Asia's architectural treasures: Experts fear Taxila may 'vanish'

Published: May 4, 2012
A view of Jaulian University in Taxila which has been taken over by the K-P government following the 18th Amendment. PHOTO: FILE

A view of Jaulian University in Taxila which has been taken over by the K-P government following the 18th Amendment. PHOTO: FILE

NEW YORK: Asia’s architectural treasures, from a Buddhist monastery in Afghanistan, to the ancient city of Taxila and other Asian architectural treasures are in danger of vanishing under a tide of economic expansion, war and tourism, experts said on Thursday.

The Global Heritage Fund named 10 sites as the most in danger of “irreparable loss and destruction.”

“These 10 sites represent merely a fragment of the endangered treasures across Asia and the rest of the developing world,” the fund’s executive director Jeff Morgan said in presenting a report.

The architectural gems from across Asia’s ancient and sophisticated cultures are struggling in the face of economic expansion, sudden floods of tourists and areas of lawlessness and war.

“We’re looking at these millennial civilizations leapfrogging into the 21st century at a kind of pace that is unheard of, unprecedented,” said Vishakha Desai, president of the Asia Society, which hosted a conference based on the report.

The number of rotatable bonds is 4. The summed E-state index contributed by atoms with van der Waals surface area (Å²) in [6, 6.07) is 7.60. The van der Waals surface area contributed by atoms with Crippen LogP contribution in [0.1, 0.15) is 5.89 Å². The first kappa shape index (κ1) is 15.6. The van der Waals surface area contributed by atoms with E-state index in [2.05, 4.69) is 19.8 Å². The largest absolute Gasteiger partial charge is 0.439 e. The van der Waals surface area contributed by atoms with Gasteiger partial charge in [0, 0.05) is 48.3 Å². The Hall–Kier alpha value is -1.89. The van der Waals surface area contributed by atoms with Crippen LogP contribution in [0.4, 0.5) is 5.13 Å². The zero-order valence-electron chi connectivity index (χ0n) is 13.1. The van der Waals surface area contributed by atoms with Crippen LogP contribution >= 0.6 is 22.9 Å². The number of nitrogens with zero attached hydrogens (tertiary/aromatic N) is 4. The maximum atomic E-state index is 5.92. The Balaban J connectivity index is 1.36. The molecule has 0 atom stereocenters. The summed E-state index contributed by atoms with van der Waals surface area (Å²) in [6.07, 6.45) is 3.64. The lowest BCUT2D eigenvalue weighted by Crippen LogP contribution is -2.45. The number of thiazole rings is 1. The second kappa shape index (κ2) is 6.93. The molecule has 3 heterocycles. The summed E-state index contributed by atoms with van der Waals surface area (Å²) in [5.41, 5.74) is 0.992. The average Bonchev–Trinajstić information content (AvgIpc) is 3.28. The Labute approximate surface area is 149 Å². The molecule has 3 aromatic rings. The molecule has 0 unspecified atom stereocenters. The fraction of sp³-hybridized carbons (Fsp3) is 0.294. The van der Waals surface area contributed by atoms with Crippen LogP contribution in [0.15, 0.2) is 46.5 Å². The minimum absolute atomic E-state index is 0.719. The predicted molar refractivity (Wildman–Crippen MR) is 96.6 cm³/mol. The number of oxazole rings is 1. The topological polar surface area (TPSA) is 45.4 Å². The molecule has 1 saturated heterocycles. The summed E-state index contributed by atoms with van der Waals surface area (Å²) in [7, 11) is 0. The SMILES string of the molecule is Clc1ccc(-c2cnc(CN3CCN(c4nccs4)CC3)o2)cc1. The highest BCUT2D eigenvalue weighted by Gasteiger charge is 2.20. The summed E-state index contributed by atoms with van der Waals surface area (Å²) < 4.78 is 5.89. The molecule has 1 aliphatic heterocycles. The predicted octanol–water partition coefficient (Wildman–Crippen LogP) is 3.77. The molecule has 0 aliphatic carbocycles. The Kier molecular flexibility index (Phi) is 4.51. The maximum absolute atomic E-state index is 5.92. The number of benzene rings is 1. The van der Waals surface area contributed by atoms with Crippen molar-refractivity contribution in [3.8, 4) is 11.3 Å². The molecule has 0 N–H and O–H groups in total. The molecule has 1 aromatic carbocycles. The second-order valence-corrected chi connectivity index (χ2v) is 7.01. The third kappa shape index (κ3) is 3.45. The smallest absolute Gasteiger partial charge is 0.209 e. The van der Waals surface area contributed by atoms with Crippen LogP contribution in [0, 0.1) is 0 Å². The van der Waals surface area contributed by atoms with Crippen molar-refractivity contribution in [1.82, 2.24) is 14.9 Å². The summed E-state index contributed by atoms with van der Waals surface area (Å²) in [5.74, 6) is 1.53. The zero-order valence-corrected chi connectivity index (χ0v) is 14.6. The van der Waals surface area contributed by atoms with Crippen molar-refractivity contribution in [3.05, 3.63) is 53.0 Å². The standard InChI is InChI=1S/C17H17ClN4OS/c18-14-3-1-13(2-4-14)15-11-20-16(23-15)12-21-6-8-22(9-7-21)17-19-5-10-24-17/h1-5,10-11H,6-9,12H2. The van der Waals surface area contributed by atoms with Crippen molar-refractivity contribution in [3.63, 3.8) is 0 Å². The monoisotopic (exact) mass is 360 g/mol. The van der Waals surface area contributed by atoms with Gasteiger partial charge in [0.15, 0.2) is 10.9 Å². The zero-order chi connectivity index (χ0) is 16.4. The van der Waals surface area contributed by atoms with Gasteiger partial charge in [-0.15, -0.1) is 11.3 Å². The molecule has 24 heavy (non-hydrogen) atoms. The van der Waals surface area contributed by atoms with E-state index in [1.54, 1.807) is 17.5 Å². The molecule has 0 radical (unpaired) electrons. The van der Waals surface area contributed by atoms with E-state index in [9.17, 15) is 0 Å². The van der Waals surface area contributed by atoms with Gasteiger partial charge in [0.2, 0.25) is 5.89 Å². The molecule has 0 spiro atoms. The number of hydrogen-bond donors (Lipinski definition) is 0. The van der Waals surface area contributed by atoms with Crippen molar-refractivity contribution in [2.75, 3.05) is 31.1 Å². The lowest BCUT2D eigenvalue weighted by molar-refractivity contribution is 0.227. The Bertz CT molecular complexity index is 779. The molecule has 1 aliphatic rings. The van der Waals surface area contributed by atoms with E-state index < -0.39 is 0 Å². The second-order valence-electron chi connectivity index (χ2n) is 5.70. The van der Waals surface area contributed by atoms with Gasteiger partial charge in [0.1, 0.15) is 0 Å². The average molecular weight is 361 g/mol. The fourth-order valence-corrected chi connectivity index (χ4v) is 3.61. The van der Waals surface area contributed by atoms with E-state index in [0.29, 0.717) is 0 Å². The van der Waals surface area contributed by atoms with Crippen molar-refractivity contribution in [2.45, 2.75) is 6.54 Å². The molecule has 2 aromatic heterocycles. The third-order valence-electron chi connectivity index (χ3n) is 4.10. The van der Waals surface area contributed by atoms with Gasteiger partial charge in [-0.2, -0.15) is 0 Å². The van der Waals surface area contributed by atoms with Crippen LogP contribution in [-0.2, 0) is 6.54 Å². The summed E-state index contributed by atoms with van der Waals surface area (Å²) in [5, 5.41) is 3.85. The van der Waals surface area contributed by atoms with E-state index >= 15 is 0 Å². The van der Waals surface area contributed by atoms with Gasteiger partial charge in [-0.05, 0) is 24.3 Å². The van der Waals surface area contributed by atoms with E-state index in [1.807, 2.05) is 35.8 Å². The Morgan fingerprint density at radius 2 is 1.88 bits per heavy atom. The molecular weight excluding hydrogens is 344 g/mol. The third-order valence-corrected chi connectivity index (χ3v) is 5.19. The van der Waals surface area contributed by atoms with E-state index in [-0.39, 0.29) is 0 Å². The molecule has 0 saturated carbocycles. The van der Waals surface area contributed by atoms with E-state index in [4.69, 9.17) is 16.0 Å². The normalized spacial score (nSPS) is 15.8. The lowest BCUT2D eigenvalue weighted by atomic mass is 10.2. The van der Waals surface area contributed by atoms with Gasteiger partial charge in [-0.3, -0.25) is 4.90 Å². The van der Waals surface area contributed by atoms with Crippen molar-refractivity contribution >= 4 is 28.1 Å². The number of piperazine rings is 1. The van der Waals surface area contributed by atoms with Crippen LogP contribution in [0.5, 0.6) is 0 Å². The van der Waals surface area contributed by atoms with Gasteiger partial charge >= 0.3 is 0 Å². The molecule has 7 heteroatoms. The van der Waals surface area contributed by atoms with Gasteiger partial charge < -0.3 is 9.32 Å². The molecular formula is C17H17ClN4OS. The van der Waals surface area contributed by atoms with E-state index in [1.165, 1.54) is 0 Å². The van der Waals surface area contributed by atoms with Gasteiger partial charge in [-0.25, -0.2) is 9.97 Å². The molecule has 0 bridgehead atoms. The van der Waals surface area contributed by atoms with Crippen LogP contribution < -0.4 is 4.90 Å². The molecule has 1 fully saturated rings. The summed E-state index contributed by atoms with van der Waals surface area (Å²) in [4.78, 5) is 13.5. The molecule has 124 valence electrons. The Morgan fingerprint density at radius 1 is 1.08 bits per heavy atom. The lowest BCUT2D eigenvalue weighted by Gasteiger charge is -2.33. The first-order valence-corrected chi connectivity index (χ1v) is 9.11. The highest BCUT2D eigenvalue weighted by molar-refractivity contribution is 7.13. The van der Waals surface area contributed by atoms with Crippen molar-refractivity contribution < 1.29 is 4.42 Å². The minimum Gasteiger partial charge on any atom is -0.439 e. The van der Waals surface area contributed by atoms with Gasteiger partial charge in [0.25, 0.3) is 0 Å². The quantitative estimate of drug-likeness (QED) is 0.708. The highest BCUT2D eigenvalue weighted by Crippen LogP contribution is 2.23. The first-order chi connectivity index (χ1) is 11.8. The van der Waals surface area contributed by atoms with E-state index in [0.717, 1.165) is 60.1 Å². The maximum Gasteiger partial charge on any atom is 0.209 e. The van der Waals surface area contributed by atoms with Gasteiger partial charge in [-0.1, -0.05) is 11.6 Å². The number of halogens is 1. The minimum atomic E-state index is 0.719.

Experts said that architectural preservation has nowhere near the financial and political backing that nature conservancy enjoys.

“Heritage is being dramatically undervalued. Thus, the reinvestment and the focus on heritage is lacking today,” Morgan said, warning that the endangered sites were doomed without quick help.

“We’re going to lose them on our watch in the next 10 years.”

Shirley Young, head of the US-China Cultural Institute, stressed that it was “not really just about beautiful buildings, beautiful sites.”

“I think we’d agree,” she said, “that a world without history is a world without soul.”

The top 10 endangered sites, according to the Global Heritage Fund, are:

1. Ayutthaya in Thailand, a former Siamese capital known as the “Venice of the East.”

2. Fort Santiago in the Philippines.

3. Kashgar, one of the last preserved Silk Road cities in China.

4. Mahasthangarh, one of South Asia’s earliest archeological sites in Bangladesh.

5. Mes Aynak, an Afghan Buddhist monastery complex on the Silk Road.

6. Myauk-U, capital of the first Arakanese kingdom in Myanmar.

7. Plain of Jars, a mysterious megalithic site in Laos.

8. Preah Vihear, a Khmer architectural masterpiece in Cambodia.

9. Rakhigarhi, one of the biggest, ancient Indus civilization sites in India.

10. Taxila, an ancient economic crossroads in Pakistan.

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Reader Comments (2)

  • true
    May 8, 2012 - 8:19AM

    just wipe out these non-existant evil culture. and build mosque.


  • Lobe
    May 8, 2012 - 1:05PM

    Place where concept of double entry was first discussed, first book on political science (Arthashastra) was written is in ruins, Pakistanis need to know who their ancestors really are that will give expose them to their inner strength.


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